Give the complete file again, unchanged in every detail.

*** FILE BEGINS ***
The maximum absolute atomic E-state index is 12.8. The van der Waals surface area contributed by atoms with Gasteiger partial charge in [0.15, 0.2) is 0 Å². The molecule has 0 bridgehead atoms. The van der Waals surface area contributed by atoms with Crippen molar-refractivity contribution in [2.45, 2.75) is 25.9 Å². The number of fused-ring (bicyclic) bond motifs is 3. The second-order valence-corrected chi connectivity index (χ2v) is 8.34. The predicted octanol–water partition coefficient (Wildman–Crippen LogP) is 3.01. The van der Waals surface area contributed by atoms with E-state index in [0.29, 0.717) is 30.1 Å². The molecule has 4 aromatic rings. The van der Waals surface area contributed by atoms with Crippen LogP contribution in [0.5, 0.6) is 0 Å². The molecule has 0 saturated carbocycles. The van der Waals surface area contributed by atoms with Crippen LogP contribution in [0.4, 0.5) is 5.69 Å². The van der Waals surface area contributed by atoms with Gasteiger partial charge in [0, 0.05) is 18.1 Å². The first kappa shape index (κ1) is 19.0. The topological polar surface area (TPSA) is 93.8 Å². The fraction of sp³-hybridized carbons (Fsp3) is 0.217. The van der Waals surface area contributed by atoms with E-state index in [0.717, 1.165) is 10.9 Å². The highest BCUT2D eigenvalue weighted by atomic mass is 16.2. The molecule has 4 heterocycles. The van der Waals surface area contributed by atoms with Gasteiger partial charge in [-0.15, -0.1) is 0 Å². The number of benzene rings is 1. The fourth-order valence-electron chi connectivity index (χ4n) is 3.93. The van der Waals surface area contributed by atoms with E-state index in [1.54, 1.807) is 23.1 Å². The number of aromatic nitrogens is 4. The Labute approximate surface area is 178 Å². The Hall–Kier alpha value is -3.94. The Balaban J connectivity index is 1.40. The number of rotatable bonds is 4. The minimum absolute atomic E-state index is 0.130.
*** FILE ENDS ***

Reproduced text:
The maximum absolute atomic E-state index is 12.8. The van der Waals surface area contributed by atoms with Gasteiger partial charge in [0.15, 0.2) is 0 Å². The molecule has 0 bridgehead atoms. The van der Waals surface area contributed by atoms with Crippen molar-refractivity contribution in [2.45, 2.75) is 25.9 Å². The number of fused-ring (bicyclic) bond motifs is 3. The second-order valence-corrected chi connectivity index (χ2v) is 8.34. The predicted octanol–water partition coefficient (Wildman–Crippen LogP) is 3.01. The van der Waals surface area contributed by atoms with E-state index in [0.29, 0.717) is 30.1 Å². The molecule has 4 aromatic rings. The van der Waals surface area contributed by atoms with Crippen LogP contribution in [0.5, 0.6) is 0 Å². The molecule has 0 saturated carbocycles. The van der Waals surface area contributed by atoms with Crippen LogP contribution in [0.4, 0.5) is 5.69 Å². The van der Waals surface area contributed by atoms with Gasteiger partial charge in [0, 0.05) is 18.1 Å². The first kappa shape index (κ1) is 19.0. The topological polar surface area (TPSA) is 93.8 Å². The fraction of sp³-hybridized carbons (Fsp3) is 0.217. The van der Waals surface area contributed by atoms with E-state index in [0.717, 1.165) is 10.9 Å². The highest BCUT2D eigenvalue weighted by atomic mass is 16.2. The molecule has 4 heterocycles. The van der Waals surface area contributed by atoms with Gasteiger partial charge in [-0.15, -0.1) is 0 Å². The number of benzene rings is 1. The fourth-order valence-electron chi connectivity index (χ4n) is 3.93. The van der Waals surface area contributed by atoms with E-state index in [1.54, 1.807) is 23.1 Å². The number of aromatic nitrogens is 4. The Labute approximate surface area is 178 Å². The Hall–Kier alpha value is -3.94. The Balaban J connectivity index is 1.40. The number of rotatable bonds is 4. The minimum absolute atomic E-state index is 0.130.